PERSONAL PR FOR NON-EMPLOYMENT SEEKERS: Now is NOT the time to “hunker down” and be invisible!

As any of you may or may not know, I am constantly pounding the pavement to educate professionals (all levels) on the importance of having PERSONAL PR/Web 2.0 and Personal Branding  in place now and for the entire span of one’s career!  Putting good Personal PR into place is not just for people who need to look for work, business or press. If you have not noticed, the way in which the world of business rolls these days is very different.  Just because you are WORKING does not warrant the fact that you can go underground.

I just got a wonderful note from the Editor of Execunet (this goes to a  great number of people of course) — it sets the stage and tone of my message perfectly. The issue here again, is having the time to be able to stage one’s own personal promotion when one is buried, or deeply focused, etc.  A personal publicist/promoter/producer can help create the stage and keep it in lights!

September 21, 2009

Dear Laurie:

We’re always cautioning executives not to “hunker down” at work. They also shouldn’t bend, cower, hide, kneel or crouch. But the current economic environment may make employees feel like throwing on a cloak of invisibility to avoid being noticed, believing they will escape the lay-off list.

Yet, during periods of job growth and prosperity, career planning and maintenance are often overlooked because of the perceived abundance of opportunities available.

Those who are fearful keep their head low to miss the ax; those who are busy at work have their head down in deep focus. But denial and complacency share a characteristic: inaction, which can derail a career for those who are unprepared.

Despite the recent economic instability, fewer corporate leaders feel prepared for job search than they did in years prior. According to ExecuNet’s 2009 Executive Job Market Intelligence Report, just 43 percent of executives claimed they are ready to look for a job, compared to 56 percent in 2008 and 69 percent in 2007; another 24 percent reported this year they were unsure if they are ready to look for a new position.

It could be that “prepared” seems less defined against a recessionary backdrop, and fewer executives feel confident about how to launch a job search campaign in this market. But many of the old rules still prevail, albeit with some amplification and 21st century tools:

  • Focus, define and envision what your next role looks like.
  • Create messages that communicate the problems you solve to your target audience.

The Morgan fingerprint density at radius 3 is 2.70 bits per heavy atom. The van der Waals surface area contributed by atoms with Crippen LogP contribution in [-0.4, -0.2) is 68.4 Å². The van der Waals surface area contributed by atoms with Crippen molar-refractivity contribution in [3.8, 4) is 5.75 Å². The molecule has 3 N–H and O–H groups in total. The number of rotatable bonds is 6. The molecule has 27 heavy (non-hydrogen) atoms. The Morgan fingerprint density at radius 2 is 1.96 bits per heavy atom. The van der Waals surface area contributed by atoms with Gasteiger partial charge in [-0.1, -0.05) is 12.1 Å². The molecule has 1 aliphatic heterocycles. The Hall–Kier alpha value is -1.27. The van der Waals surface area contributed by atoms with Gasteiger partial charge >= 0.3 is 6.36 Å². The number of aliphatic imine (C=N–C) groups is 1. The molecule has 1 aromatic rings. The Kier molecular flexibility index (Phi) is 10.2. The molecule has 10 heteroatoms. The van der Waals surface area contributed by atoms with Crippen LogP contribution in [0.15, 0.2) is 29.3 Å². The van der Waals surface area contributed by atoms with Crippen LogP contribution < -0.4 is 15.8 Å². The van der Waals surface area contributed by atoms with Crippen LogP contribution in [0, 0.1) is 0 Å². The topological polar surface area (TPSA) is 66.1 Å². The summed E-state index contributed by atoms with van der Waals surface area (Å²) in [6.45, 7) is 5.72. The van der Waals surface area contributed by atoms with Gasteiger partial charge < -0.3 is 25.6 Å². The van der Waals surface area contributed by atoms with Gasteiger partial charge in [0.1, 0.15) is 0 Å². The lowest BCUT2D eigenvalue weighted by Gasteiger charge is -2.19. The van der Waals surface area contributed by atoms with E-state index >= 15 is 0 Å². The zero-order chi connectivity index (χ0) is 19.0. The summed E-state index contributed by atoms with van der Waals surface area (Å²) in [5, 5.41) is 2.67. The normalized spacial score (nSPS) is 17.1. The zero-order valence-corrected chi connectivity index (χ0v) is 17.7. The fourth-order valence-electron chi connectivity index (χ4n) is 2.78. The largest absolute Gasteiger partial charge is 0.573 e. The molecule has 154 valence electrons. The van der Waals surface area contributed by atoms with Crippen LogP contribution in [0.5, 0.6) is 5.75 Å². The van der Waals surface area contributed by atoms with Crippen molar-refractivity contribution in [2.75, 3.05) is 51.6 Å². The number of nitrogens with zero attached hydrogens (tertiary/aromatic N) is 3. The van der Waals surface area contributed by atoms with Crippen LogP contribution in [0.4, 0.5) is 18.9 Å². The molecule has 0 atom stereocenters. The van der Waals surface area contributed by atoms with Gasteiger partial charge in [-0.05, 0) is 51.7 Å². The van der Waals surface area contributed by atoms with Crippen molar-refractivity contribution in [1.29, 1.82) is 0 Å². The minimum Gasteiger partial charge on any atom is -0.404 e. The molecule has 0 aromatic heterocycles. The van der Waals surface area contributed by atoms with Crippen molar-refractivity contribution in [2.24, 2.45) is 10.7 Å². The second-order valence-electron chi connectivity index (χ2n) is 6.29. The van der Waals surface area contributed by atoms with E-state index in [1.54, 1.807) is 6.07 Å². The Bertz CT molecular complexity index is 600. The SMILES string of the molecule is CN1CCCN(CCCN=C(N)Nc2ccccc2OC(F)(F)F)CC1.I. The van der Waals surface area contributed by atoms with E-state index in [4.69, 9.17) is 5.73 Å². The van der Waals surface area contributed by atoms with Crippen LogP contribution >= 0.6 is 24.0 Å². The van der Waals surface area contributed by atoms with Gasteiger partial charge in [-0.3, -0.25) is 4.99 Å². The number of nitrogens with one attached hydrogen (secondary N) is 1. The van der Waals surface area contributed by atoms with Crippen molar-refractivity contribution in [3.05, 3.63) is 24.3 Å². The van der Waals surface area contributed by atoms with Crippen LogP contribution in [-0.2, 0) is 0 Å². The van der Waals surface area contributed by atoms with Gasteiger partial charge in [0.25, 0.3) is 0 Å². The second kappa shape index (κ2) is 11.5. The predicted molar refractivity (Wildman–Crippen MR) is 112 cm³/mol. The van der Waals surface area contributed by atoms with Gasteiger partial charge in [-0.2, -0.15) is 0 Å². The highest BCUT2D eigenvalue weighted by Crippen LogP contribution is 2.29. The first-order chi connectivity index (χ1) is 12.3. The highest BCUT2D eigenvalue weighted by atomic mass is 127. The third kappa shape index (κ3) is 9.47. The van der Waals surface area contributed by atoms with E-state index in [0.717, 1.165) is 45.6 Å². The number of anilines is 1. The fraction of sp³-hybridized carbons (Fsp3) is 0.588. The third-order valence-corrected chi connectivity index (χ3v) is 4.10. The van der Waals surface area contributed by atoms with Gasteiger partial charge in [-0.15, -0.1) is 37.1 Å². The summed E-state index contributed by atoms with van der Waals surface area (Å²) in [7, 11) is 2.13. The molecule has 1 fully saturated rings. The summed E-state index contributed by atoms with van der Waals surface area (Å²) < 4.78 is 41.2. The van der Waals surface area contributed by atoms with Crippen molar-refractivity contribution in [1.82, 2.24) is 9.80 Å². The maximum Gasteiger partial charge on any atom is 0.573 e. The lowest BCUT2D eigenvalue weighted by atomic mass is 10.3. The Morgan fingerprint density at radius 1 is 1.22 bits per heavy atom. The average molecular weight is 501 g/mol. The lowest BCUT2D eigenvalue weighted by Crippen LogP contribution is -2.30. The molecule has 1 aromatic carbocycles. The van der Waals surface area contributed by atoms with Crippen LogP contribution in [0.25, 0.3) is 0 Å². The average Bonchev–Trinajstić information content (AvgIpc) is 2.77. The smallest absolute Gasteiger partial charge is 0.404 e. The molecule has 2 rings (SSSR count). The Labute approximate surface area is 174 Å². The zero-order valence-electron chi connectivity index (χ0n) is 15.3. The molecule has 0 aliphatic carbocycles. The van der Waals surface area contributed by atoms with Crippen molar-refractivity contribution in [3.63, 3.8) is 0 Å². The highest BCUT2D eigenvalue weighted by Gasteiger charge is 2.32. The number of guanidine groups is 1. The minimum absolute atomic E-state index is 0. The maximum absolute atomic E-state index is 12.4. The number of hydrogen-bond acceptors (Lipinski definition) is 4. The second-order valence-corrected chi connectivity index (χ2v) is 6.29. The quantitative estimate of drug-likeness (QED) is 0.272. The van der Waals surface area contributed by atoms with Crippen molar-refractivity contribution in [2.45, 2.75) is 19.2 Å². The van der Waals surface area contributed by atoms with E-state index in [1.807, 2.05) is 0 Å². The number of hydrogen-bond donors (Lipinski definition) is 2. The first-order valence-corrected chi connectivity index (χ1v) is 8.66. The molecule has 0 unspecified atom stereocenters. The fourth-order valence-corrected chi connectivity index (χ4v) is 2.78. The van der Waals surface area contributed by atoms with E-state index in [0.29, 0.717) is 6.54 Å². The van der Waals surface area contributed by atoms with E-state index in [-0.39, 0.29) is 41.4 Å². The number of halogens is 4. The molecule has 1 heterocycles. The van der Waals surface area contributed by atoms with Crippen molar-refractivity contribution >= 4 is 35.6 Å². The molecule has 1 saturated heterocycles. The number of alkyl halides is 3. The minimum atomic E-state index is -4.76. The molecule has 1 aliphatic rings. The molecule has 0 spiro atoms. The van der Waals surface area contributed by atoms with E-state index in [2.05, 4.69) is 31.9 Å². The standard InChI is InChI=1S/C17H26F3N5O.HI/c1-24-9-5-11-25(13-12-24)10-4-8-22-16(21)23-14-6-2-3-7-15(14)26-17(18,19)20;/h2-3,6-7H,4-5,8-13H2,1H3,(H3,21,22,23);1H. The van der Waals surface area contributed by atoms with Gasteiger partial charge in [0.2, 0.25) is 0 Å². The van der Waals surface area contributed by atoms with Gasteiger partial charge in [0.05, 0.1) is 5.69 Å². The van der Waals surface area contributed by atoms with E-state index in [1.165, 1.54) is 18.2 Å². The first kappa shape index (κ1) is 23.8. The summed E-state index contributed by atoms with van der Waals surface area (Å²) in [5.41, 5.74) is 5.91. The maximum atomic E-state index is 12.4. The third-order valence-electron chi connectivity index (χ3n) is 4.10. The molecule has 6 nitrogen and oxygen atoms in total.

• Identify the online and offline opportunities where you can best help others.
  • Become known for your expertise so others can refer and recommend you.

Robyn Greenspan
Editor-in-Chief
ExecuNet
Robyn.Greenspan@execunet.com
295 Westport Avenue
Norwalk, CT 06851
800.637.3126

 

 

 

 

 

 

 

 

 

 

 

P.S. HSM has extended a special 2-for-1 offer to Executive Insider readers for their annual World Business Forum, held October 6 and 7 at Radio City Music Hall in NYC, featuring President Bill Clinton, George Lucas, Paul Krugman, T. Boone Pickens and many other inspirational leaders. 

  


You have to be able to tell a good story

The ECMG (business talent representation with personal publicity production/management) side of my business focuses on executives who are in opportunity search mode (passive or agressive).  I still find it fascinating when I meet an executive who has been having a hard time finding a job, but who still thinks that his resume is going to open doors (like it used to maybe 10 years ago?).  I know about the old saying: “If it ain’t broke, don’t fix it.”  However in this case, if  “it is not doing what it used to do (i.e. if the old way is broken), you better fix it.”  What I am trying to say here is that simply floating around (even a really good) resume in this market without a strong pitch, promotion, or even a third party rep/ pitch person to go along with it won’t do much (unless of course you have a super strong and extended network and the time and DESIRE to be your own pitch person and promoter) .  This is especially true for those individuals who have a unique and highly successful career path. You have to really push the envelope these days and get out there and TELL your story. Whether you do that via a personal publicist (who will do all the story telling and pitching for you), a blog and/or a personal website (with really strong SEO) or through on-line social networking and media, the more channels you can put you message out through the better.  Posting a resume or floating it around (marketing it) will not create personal publicity – your STORY will.  A resume is an outline of your career and while it can outline your success (quickly), in today’s COMPETITIVE  MARKET need to tell your story AND BE ON THE LEADING EDGE  to be able to get the traction that is needed now and in the future (for opportunity growth).